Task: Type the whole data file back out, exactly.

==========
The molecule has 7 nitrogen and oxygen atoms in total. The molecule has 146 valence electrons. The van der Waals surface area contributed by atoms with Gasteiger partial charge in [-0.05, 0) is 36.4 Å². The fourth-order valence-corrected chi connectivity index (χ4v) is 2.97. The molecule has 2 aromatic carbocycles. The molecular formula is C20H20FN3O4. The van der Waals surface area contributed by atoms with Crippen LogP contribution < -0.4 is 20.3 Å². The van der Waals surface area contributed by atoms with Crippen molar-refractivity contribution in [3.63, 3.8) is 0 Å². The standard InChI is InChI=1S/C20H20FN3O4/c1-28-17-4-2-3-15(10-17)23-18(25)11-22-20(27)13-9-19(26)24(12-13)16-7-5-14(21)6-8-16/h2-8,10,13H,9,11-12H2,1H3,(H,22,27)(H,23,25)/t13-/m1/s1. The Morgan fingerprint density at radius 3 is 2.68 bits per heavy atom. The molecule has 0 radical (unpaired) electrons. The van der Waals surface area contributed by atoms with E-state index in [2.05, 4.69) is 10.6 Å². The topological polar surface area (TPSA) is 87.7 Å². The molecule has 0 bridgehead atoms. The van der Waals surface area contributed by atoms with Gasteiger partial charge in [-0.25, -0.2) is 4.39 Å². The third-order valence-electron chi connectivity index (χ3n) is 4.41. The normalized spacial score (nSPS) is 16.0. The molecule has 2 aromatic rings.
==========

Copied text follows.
The molecule has 7 nitrogen and oxygen atoms in total. The molecule has 146 valence electrons. The van der Waals surface area contributed by atoms with Gasteiger partial charge in [-0.05, 0) is 36.4 Å². The fourth-order valence-corrected chi connectivity index (χ4v) is 2.97. The molecule has 2 aromatic carbocycles. The molecular formula is C20H20FN3O4. The van der Waals surface area contributed by atoms with Crippen LogP contribution < -0.4 is 20.3 Å². The van der Waals surface area contributed by atoms with Crippen molar-refractivity contribution in [3.63, 3.8) is 0 Å². The standard InChI is InChI=1S/C20H20FN3O4/c1-28-17-4-2-3-15(10-17)23-18(25)11-22-20(27)13-9-19(26)24(12-13)16-7-5-14(21)6-8-16/h2-8,10,13H,9,11-12H2,1H3,(H,22,27)(H,23,25)/t13-/m1/s1. The Morgan fingerprint density at radius 3 is 2.68 bits per heavy atom. The molecule has 0 radical (unpaired) electrons. The van der Waals surface area contributed by atoms with E-state index in [2.05, 4.69) is 10.6 Å². The topological polar surface area (TPSA) is 87.7 Å². The molecule has 0 bridgehead atoms. The van der Waals surface area contributed by atoms with Gasteiger partial charge in [-0.25, -0.2) is 4.39 Å². The third-order valence-electron chi connectivity index (χ3n) is 4.41. The normalized spacial score (nSPS) is 16.0. The molecule has 2 aromatic rings.